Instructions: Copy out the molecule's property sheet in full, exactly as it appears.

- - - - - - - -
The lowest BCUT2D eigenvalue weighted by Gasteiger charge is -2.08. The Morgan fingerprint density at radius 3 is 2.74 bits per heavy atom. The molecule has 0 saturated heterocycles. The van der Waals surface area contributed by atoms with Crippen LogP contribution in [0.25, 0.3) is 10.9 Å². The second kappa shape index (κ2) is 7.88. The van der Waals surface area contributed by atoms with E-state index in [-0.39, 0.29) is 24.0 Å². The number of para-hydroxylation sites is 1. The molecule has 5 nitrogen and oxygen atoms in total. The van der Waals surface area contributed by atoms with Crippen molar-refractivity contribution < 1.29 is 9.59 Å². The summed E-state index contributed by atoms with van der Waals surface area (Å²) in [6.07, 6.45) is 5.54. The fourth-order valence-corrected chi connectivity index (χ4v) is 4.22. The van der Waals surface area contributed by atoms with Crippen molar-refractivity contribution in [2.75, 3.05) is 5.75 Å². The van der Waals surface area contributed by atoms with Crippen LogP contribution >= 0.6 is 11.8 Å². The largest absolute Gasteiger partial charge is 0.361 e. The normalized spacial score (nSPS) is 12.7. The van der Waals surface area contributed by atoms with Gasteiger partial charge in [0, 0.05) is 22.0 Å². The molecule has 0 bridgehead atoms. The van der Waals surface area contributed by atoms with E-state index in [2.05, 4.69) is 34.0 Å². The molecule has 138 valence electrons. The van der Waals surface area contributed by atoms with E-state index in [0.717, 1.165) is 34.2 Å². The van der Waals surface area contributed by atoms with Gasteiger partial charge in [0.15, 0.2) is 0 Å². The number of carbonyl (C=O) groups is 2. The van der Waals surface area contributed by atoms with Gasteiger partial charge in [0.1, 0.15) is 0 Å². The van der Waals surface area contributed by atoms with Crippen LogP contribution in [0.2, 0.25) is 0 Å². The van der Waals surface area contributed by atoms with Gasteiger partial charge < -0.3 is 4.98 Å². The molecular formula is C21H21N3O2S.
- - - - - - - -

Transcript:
The lowest BCUT2D eigenvalue weighted by Gasteiger charge is -2.08. The Morgan fingerprint density at radius 3 is 2.74 bits per heavy atom. The molecule has 0 saturated heterocycles. The van der Waals surface area contributed by atoms with Crippen LogP contribution in [0.25, 0.3) is 10.9 Å². The second kappa shape index (κ2) is 7.88. The van der Waals surface area contributed by atoms with E-state index in [-0.39, 0.29) is 24.0 Å². The number of para-hydroxylation sites is 1. The molecule has 5 nitrogen and oxygen atoms in total. The van der Waals surface area contributed by atoms with Crippen molar-refractivity contribution < 1.29 is 9.59 Å². The summed E-state index contributed by atoms with van der Waals surface area (Å²) in [6.07, 6.45) is 5.54. The fourth-order valence-corrected chi connectivity index (χ4v) is 4.22. The van der Waals surface area contributed by atoms with Crippen molar-refractivity contribution in [2.75, 3.05) is 5.75 Å². The van der Waals surface area contributed by atoms with Crippen LogP contribution >= 0.6 is 11.8 Å². The largest absolute Gasteiger partial charge is 0.361 e. The normalized spacial score (nSPS) is 12.7. The van der Waals surface area contributed by atoms with Gasteiger partial charge in [0, 0.05) is 22.0 Å². The molecule has 0 bridgehead atoms. The van der Waals surface area contributed by atoms with E-state index in [2.05, 4.69) is 34.0 Å². The molecule has 138 valence electrons. The van der Waals surface area contributed by atoms with E-state index in [0.717, 1.165) is 34.2 Å². The van der Waals surface area contributed by atoms with Gasteiger partial charge in [0.15, 0.2) is 0 Å². The number of carbonyl (C=O) groups is 2. The van der Waals surface area contributed by atoms with Gasteiger partial charge in [0.1, 0.15) is 0 Å². The van der Waals surface area contributed by atoms with Crippen LogP contribution in [0.2, 0.25) is 0 Å². The van der Waals surface area contributed by atoms with Gasteiger partial charge < -0.3 is 4.98 Å². The molecular formula is C21H21N3O2S.